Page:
My first refraction is Untitled, an undated watercolor by painter-poet Jesse Murry, which I encountered as part of Ballroom Marfa’s exhibition Perhaps the Truth. Set in a small wooden frame, the 11 x 11-inch work on paper bleeds luminous wine and thin vermillion fog. Within the partially torn square, unevenly concentrated clouds of color and annular gestures of pigment are only interrupted by two faint lines at the top and bottom of the page. The discrete lowest line forms the horizon of the work — an intersection of presumed sky and sea that situates the piece within Murry’s larger tradition of landscape painting.
Murry faithfully believed in the emancipatory potential of landscape. Over his lifetime, he indulged in the drama of color and light to paint hundreds of “places summoned by memory and through the imagination.” For Murry, it was in this consumption and subsequent remembrance of real terrains that he was able to find the materia poetica for his imagined ones. Explaining the philosophical ideals behind his painting, he wrote, “the light I came to love in Italy returned in memory as a need to think beyond color toward light as the true emanation of the Spirit,” an ideal which, in practice, “would mean giving an essence to material body like an alchemist.” Returning to the metaphor of refraction, Murry himself was a lens through which light and memory was funneled into a new medium. This new medium was not mimetic, but strove for material essence.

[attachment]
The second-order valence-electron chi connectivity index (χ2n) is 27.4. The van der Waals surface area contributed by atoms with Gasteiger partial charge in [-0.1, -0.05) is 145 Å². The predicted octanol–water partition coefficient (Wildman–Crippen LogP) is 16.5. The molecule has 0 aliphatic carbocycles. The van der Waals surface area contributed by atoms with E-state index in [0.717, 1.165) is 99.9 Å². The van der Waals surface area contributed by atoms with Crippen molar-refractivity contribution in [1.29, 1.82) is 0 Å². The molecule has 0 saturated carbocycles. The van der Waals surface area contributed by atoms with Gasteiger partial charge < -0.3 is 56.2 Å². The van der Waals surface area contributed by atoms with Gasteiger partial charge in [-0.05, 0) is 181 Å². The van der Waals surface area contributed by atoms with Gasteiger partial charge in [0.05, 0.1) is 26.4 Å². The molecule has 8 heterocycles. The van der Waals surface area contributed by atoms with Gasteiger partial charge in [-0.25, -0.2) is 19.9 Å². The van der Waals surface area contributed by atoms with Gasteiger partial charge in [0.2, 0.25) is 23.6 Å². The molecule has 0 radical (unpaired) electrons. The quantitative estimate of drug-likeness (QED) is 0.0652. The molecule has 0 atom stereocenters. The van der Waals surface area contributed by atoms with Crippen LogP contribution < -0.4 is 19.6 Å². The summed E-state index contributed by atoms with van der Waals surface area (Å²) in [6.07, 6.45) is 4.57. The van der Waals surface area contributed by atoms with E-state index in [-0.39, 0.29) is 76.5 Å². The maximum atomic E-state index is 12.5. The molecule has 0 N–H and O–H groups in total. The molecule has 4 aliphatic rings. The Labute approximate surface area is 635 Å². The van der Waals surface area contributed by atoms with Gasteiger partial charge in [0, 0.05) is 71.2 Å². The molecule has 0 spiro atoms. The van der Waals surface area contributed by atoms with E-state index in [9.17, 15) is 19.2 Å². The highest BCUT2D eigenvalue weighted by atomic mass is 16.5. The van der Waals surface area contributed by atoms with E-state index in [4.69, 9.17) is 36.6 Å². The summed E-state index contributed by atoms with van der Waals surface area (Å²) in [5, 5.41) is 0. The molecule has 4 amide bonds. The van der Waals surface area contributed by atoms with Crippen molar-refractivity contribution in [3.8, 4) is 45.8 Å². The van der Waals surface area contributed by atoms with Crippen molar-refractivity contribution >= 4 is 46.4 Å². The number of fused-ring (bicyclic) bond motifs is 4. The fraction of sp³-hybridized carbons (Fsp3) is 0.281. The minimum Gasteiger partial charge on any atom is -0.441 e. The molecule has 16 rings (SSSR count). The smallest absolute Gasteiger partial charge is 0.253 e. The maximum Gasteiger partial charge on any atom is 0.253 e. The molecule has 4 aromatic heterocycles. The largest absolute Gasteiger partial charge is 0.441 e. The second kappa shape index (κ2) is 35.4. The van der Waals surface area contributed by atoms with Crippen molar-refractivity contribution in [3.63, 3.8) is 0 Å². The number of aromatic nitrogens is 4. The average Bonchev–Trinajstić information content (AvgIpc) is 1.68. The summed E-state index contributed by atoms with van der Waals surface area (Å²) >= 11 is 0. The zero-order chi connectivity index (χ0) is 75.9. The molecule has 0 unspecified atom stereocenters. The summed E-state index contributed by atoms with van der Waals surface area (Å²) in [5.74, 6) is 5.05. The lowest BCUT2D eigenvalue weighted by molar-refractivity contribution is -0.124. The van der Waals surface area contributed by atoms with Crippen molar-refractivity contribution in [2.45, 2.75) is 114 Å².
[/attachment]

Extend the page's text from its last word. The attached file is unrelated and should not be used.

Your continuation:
This understanding of refraction — of the body as an altering lens — lends itself most directly to performance, which Chinati has welcomed more of in recent years. For this year’s Chinati Weekend, choreographer Laura Gutierrez and cellist Matt Haimovitz performed on Sarah Crowner’s Platform (Blue Green Terracotta for JC) (2022) for two hours, thoughtfully activating the space in slow, unexpected ways. Two years ago, nine musicians performed a four-hour score by David Dove through the six buildings of Flavin’s untitled (Marfa project) (1996). While composing the score, Dove spent over a week in the Flavin spaces, later remarking that he hoped to accomplish in sound what Flavin accomplished in light. In these performances, which are kind of “in responses to,” we again see sources taken in and redirected.